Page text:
DYK? Seattle is in the top five most literate cities in America (and has been for years). Along with that reputation comes a vibrant book club community, but be warned, you don’t have to limit yourself to what Oprah reads. Drunk book talks, meetups for current events, groups for women who love comics—the city has it all.
So take out (and dust off) your library card or recharge your e-reader; here’s our roundup of the best and most unique literary groups in town.
Tomes and melodies
Books inspire song. So says the Bushwick Book Club, a group from Seattle that launches original musical performances inspired by the chosen book at each session. Sponsored by the Shunpike Arts Collective, the Club is actually a non-profit organization, inviting the community to participate in order to increase awareness of music literacy. Their sixth season ended in early summer; season seven begins in September 2016.
At one time or another, after reading a book, we’ve all wished we could pick the author’s brains over what they wrote. With UX Book Club, your wish is granted. At the end of each month, the group hosts one-hour virtual Q&As (via Google Hangout) with established tech authors from across the tech industry, combined with free drinks and book giveaways. The topics of the books range from user experience to behavioral psychology to information architecture. The next meeting will take place on June 26, from 6 to 9 p.m., and will include a discussion on Cadence and slang with author Nick Disabato.
If you’d rather discuss books from the comfort of your couch, you should probably check out the Seattle Museum of Art blog, where once a quarter they share their thoughts on a title related to the selected art. You can join others in the comment section to discuss, thus getting your art and literary solution. Expect the next discussion in the fall.
Do you like science fiction novels? There’s a book club for that.
On the way for the ride
Is your only semblance of downtime your daily commute? Well, lucky for you, there’s a book club for people like you. The Transportation Choices Coalition’s Books on the Bus program is a commuter-focused program. With a focus on PNW authors, the group selects a book every three months for runners to read. Discuss the selection with a seatmate or discuss it together at a group-wide event after each three-month period. Commuting by ferry to Bainbridge? On August 11, the Ferry Tales onboard book group meets during the 4:40 a.m. ferry crossing from Seattle to Bainbridge to discuss the monthly title. How to read novels like a teacher by Thomas C. Foster.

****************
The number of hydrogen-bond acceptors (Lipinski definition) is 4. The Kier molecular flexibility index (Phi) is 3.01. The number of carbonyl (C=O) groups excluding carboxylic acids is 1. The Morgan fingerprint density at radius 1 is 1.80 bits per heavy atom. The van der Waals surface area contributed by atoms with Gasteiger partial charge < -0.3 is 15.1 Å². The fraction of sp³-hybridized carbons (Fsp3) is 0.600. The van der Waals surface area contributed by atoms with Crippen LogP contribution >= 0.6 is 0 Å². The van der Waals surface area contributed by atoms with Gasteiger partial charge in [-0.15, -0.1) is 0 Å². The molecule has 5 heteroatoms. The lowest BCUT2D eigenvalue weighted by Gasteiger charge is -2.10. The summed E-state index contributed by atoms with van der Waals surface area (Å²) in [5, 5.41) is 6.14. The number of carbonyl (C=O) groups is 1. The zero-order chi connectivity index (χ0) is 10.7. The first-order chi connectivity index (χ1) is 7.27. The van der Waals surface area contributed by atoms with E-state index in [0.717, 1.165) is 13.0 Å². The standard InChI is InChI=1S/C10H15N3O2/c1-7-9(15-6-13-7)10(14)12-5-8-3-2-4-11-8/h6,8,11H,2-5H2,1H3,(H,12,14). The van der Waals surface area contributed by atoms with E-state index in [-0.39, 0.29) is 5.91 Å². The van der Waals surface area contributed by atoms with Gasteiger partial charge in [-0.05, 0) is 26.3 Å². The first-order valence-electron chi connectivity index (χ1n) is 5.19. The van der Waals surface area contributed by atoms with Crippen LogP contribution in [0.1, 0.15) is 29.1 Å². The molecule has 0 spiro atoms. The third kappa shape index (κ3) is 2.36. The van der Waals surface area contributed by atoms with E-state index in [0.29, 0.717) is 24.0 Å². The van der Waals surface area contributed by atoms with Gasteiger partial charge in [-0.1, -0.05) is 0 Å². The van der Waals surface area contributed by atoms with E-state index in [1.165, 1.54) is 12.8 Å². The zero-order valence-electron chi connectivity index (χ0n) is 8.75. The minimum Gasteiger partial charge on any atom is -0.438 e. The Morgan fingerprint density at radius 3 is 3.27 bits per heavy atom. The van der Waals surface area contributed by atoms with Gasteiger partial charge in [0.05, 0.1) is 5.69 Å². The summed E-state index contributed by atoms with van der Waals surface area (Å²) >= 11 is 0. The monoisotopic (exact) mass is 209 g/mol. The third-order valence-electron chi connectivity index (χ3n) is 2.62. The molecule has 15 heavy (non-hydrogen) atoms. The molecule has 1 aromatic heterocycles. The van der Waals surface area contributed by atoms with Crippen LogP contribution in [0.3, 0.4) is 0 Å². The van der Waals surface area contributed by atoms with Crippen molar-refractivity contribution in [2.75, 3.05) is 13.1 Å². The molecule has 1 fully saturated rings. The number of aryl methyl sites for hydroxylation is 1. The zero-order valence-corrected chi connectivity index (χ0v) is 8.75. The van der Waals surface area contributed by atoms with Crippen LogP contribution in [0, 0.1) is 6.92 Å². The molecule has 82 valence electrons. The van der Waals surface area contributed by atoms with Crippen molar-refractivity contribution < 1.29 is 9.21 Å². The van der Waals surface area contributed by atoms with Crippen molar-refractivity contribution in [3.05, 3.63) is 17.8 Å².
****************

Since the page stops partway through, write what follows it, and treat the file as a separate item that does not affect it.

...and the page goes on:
In the news
You have your finger on the pulse of the latest news, and Elliott Bay Book Co. has your perfect club. The Global Issues Book Group meets on the second Tuesday of every month, coming together to discuss topics of universal interest. On August 9, the group will meet to discuss Galileo’s Middle Finger: Heretics, Militants, and a Scholar’s Search for Justice by Alice Dreger.
Silence is golden
Love books, but don’t participate in organized group discussions about them? The Silent Book Club, through various chapters, offers the joy of BYOB reading without the typical book club “homework”. Come to the monthly reunion (Seattle is one of the newest chapters in the group) to enjoy books, friends, and wine (or beer, coffee, or other goodies) — stress-free. The group meets from 5:30-7:30 p.m. on the last Monday of the month at Shug’s Soda Fountain. Another silent reading night is held in the Fireside Room at the Sorrento Hotel on the first Wednesday of every month, 6-8pm.
It’s not exactly an organized club per se, but it could be. If the types of books you love are those with recipes, you can attend Book Larder’s Author Conferences, free events featuring book discussions with food writers. Gather a group of friends and visit the store this month and next to discuss Theresa Carle-Sanders Cooking from abroad (July 27) and Tessa Huff’s Guide to Cakes Layers (August 2nd).
Want more books in your life? Perfect. There’s a book group in Seattle for everyone.
You are passionate about science fiction, just like the group that meets monthly at Ada’s Technical Books. The 21st Century Science Fiction Book Club comes together for community and conversation about the latest in the genre; on July 26, they dive into Pierce Brown’s red climband on August 23, auxiliary sword by Ann Leckie. But that’s not all; the store also hosts separate book clubs around the themes of classic science fiction, history of discovery, user experience, graphic novels, and computer science.
The Seattle Feminist Book Club explores the subject in its Focused Readings, examining its intersection with pop culture, feminist novels, and theory. The aim of the group is to engage in feminist critique and examine conflicts and disagreements within feminism. Their meeting on August 5 includes a discussion on Acutethe memoir of Seattle-based writer Lindy West.
They’re not just for gaming nerds or your little brother. The Seattle Ladies Comic Book Club invites anyone who identifies as female (and loves comic books) to join in on discussions about the latest literary cartoons. The group’s next meeting on July 21 involves a discussion on Decryption of Rita vol. 1. Want more diversity? There is also a mixed group.
Do you like book clubs of the most standard variety? You can find many local book clubs at various SPL branches.